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Commonwealth v. Bois

Supreme Judicial Court of Massachusetts, Norfolk

November 10, 2016

COMMONWEALTH
v.
RYAN BOIS

          Heard: January 12, 2016.

         Indictments found and returned in the Superior Court Department on August 30, 2007.

         The cases were tried before Janet L. Sanders, J., and a motion for a new trial, filed on October 12, 2012, was heard by her.

          Dennis Shedd for the defendant.

          Tracey A. Cusick, Assistant District Attorney, for the Commonwealth.

          Present: Gants, C.J., Spina, Cordy, Duffly, & Lenk, JJ. [1]

          LENK, J.

         In 2009, a Superior Court jury convicted the defendant of murder in the first degree on theories of extreme atrocity or cruelty and felony-murder. The jury found that, on August 4, 2007, the defendant broke into his grandmother's house and then raped and strangled his six-year-old cousin, who was staying there for the night. The defendant was convicted also of nine other charges, including home invasion while armed with a dangerous weapon, G. L. c. 265, § 18C.[2] At trial, the defendant conceded that he had killed the victim, but argued that he was not guilty by reason of insanity. On appeal from his convictions and from the denial of his motion for a new trial, the defendant asserts that (a) trial counsel was ineffective for failing to present certain evidence relevant to his insanity defense and to object to the jury charge on the insanity defense; (b) the judge did not respond adequately to reports that a juror slept through certain portions of the trial; (c) the evidence was insufficient on an element of the home invasion charge, and the judge incorrectly instructed the jury on that element; (d) the instructions on felony-murder impermissibly removed from the jury's consideration one of its elements; and (e) the prosecutor's closing argument was improper. The defendant asks also that, pursuant to G. L. c. 278, § 33E, we reduce the murder conviction to murder in the second degree as more consonant with justice, because his actions were the product of mental illness.

         We affirm the conviction of murder in the first degree, and decline to exercise our power under G. L. c. 278, § 33E, to reduce the degree of guilt or to order a new trial. With respect to the charge of home invasion, we agree with the defendant that the evidence was insufficient, and that his conviction must be reversed. We affirm the other convictions.

         1. Background.

         a. Facts.

         We recite the facts the jury could have found, reserving certain details for later discussion. In 2007, when the defendant was twenty years old, he did not have a permanent residence and stayed with various friends and family members. At one point during the year, he lived with his grandmother in Weymouth for approximately one month. After moving out, he asked his grandmother for money to pay his rent. She agreed, but insisted on driving the defendant to meet his landlord and to obtain a receipt. When they arrived, the grandmother handed the defendant the money, and he ran off. Several weeks later, on the morning of August 4, 2007, the defendant called his grandmother, asking if he could come to her house. She refused.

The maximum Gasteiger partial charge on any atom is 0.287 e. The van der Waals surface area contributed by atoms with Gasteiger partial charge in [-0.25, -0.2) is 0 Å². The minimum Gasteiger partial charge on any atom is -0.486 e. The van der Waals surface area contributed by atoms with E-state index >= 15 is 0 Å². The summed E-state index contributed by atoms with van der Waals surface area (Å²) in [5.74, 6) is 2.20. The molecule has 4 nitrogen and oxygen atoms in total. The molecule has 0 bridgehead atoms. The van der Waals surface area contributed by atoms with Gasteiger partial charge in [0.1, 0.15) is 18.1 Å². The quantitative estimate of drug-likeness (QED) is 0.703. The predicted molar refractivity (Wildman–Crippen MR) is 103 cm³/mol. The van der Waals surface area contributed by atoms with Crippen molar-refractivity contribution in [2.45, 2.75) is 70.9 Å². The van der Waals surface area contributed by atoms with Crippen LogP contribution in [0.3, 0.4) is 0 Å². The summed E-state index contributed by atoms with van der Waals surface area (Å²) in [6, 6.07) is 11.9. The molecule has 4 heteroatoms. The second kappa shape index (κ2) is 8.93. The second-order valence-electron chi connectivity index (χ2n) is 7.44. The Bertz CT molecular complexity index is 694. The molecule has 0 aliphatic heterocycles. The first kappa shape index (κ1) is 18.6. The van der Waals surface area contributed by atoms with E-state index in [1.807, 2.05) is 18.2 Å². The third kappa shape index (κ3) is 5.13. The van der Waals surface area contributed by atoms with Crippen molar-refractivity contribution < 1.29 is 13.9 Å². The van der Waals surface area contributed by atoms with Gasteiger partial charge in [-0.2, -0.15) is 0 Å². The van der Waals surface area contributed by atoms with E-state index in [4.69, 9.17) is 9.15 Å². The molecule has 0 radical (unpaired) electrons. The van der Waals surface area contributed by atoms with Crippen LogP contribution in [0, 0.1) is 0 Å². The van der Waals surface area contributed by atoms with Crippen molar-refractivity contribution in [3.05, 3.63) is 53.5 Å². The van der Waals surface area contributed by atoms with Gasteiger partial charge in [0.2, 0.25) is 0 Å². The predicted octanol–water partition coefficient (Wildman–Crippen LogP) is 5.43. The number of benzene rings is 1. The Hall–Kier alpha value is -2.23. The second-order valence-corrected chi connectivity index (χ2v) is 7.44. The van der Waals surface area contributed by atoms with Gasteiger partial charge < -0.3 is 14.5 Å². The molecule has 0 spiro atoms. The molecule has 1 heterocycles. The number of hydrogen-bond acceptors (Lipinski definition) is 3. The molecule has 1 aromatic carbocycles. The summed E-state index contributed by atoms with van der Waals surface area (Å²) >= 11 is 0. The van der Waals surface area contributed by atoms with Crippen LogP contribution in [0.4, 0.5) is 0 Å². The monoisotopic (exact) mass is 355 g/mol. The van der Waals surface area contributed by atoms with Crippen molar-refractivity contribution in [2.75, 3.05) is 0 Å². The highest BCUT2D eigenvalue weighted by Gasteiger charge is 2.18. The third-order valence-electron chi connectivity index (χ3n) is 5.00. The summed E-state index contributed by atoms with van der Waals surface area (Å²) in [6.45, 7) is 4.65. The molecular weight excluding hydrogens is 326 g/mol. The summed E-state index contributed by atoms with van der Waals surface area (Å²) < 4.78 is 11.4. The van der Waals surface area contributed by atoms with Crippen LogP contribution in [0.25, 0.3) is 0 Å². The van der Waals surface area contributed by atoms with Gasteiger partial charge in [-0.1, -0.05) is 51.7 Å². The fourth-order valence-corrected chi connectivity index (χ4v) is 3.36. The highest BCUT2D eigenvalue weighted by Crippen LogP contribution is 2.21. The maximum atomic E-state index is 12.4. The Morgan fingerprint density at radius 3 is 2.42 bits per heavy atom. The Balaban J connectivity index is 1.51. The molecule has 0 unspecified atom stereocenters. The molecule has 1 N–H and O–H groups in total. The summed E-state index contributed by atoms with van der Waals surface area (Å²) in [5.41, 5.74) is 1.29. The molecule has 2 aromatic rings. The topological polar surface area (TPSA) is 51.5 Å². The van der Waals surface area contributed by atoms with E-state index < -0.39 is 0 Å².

At 2 or 3 P.M. that day, the defendant attended a cookout at the home of his friend, Megan Phinney, staying there until late in the evening. At "10 or 10:30" P.M., at the defendant's request, one his friends drove him from the cookout to his grandmother's house, approximately one mile away. The victim, the defendant's six year old cousin, and her four year old brother were staying with his grandmother that night.[3] All three had gone to sleep by the time the defendant arrived.

         After being dropped off, the defendant climbed on top of his grandmother's white Ford Explorer vehicle, which was parked in the driveway in front of the house, below a front-facing second-floor window. He used a "folding" knife with a three-inch blade to cut a hole in the window screen, and entered. Somewhere inside, he encountered the victim. He raped and strangled her in a front bedroom, then wrapped her body in bedding taken from that bedroom. He took cash from his grandmother's purse, as well as her cellular telephone and the keys to the Explorer. He left the house carrying the victim's body, which he placed on the floor of the Explorer between the front and rear seats, and drove off.

         At 10:57 P..M., the defendant appeared on a surveillance video recording entering a convenience store approximately one mile from his grandmother's house. He left the store without purchasing anything.

         Sometime after midnight, on August 5, 2007, the defendant used his grandmother's cellular telephone to call one of his acquaintances, Terrence Gandy. He told Gandy that he "had some money to burn" and "wanted to get some drugs." He drove to Gandy's house in the Dorchester section of Boston, bought marijuana, and smoked it with Gandy. He told Gandy that the Explorer he was driving "was stolen, " and asked him, "If I ever killed anybody, what would I do with the body to get rid of it[?]" Gandy replied that he should "chop it up." The defendant left after "fifteen to [twenty] minutes."